John Preston is a British Agent with the task of preventing the Russians detonating a nuclear explosion next to an American base in the UK. The Russians are hoping this will shatter the "special relationship" between the two countries.
Following the suicide of an elderly Jewish man, a journalist in possession of the man's diary investigates the alleged sighting of a former SS captain, who allegedly commanded a concentration camp during WWII.
A number of leading Western scientists have been kidnapped only to reappear a fews days later. Unfortunately, each scientist has been brainwashed and is now completely useless. The British send their agent, Harry Palmer, to investigate. Palmer is surprised to be selected for such a mission (considering his past) and believes he has been chosen because he is expendable. Written by
Dave Jenkins <firstname.lastname@example.org>
The main melody in the movie's score was played on a cimbalom - a type of Hungarian dulcimer - that provided the forlorn mood that Composer John Barry was eager to create. See more »
When Harry makes his coffee in a French press during the opening credits, he pours in the hot water and immediately pushes the plunger without waiting the standard three or four minutes. His coffee would be so weak that he couldn't possibly wake up. See more »
The next time you use CC1 authority, just you make sure you have it!
You know, it's funny... If Radcliffe had been here, I'd have been... a hero.
He wasn't. And you're not.
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A cash-in on Len Deighton's bestseller, but still a great movie.
Having read the novel, I can tell you that this film follows the book even less than most so-called film adaptations. Even secret agent Harry Palmer's incarceration in what he thinks is Eastern Europe has many differences to the version in the book. The novel includes scenes in Lebanon and an American Pacific base, while this film takes place entirely in London.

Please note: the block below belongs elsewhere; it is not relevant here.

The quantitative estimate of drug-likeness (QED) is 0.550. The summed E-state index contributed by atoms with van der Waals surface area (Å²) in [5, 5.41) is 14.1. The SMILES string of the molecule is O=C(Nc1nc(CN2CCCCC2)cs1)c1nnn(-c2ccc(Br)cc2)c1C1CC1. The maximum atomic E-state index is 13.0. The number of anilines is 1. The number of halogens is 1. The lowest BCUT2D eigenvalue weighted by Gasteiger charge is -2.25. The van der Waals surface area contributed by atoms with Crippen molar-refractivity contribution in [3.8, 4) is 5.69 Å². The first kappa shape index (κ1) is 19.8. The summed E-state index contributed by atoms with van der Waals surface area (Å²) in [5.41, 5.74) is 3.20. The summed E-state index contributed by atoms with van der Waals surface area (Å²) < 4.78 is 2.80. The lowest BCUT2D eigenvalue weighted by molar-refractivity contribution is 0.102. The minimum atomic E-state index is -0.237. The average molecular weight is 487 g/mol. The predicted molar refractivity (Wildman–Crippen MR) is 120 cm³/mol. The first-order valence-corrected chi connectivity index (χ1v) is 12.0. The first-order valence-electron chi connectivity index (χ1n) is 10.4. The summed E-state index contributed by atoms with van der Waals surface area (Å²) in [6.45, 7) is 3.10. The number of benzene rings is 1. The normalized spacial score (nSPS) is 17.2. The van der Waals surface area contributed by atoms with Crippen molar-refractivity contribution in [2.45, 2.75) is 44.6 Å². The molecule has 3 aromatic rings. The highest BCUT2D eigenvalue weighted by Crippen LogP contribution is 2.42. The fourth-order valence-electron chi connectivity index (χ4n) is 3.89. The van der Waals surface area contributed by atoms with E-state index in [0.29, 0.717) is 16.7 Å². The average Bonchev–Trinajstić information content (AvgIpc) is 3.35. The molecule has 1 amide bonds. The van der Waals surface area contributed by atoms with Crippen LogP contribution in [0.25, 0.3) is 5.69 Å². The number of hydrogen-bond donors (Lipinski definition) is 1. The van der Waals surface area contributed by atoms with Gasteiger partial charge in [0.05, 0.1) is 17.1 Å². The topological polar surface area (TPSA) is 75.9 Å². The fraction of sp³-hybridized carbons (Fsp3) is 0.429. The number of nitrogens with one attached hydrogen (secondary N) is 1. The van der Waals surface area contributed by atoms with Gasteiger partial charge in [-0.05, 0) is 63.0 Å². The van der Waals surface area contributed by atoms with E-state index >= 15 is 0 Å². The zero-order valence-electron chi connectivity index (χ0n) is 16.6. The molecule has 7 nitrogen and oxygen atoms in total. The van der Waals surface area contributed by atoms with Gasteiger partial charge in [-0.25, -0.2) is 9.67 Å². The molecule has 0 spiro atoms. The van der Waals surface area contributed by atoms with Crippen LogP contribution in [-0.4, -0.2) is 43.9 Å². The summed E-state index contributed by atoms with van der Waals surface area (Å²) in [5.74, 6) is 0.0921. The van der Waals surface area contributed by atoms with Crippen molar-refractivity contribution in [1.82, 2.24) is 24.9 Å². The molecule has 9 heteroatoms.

At one stage, Deighton's unnamed anti-hero even states that `my name isn't Harry'.
That said this is still a brilliant Cold War drama and the film does retain elements of Deighton's novel: his world of espionage is one of draughty back street offices, red tape and limited budgets. When he is told that he is being transferred to another intelligence unit, one of Palmer's first questions is if he will get any more money. There is also the rivalry between intelligence departments and with the Americans: people working together with gritted teeth rather than devoted camaraderie against a common enemy.
Michael Caine is well cast as cockney Army Sergeant Harry Palmer, a gourmet anti-hero caught up in the Great Game of espionage because the alternative was prison. As well as a smug and double-dealing enemy like Erik Grantby (Frank Gatliff), Palmer has to cope with bureaucracy, a measly pay and distrusting superiors like Major Dalby (Nigel Green) and Colonel Ross (Guy Doleman).
Although made by the same people who produced the James Bond films, this could not be more different. In contrast to Bond's life as a millionaire playboy, Palmer lives in an East End flat, has to do his own shopping and cooking, has limited resources and budgets and never-ending paperwork.
Gordon Jackson also lends good support as Jock Carswell, the only fellow agent whom Palmer can trust or likes; Jean Courtney (Sue Lloyd) has an affair with Palmer, but is really keeping tabs on him. In the original novel Carswell is another bureaucrat a la Dalby and Ross for whom the unnamed narrator has little time for. Jackson's character is actually based on Carswell's assistant Murray.
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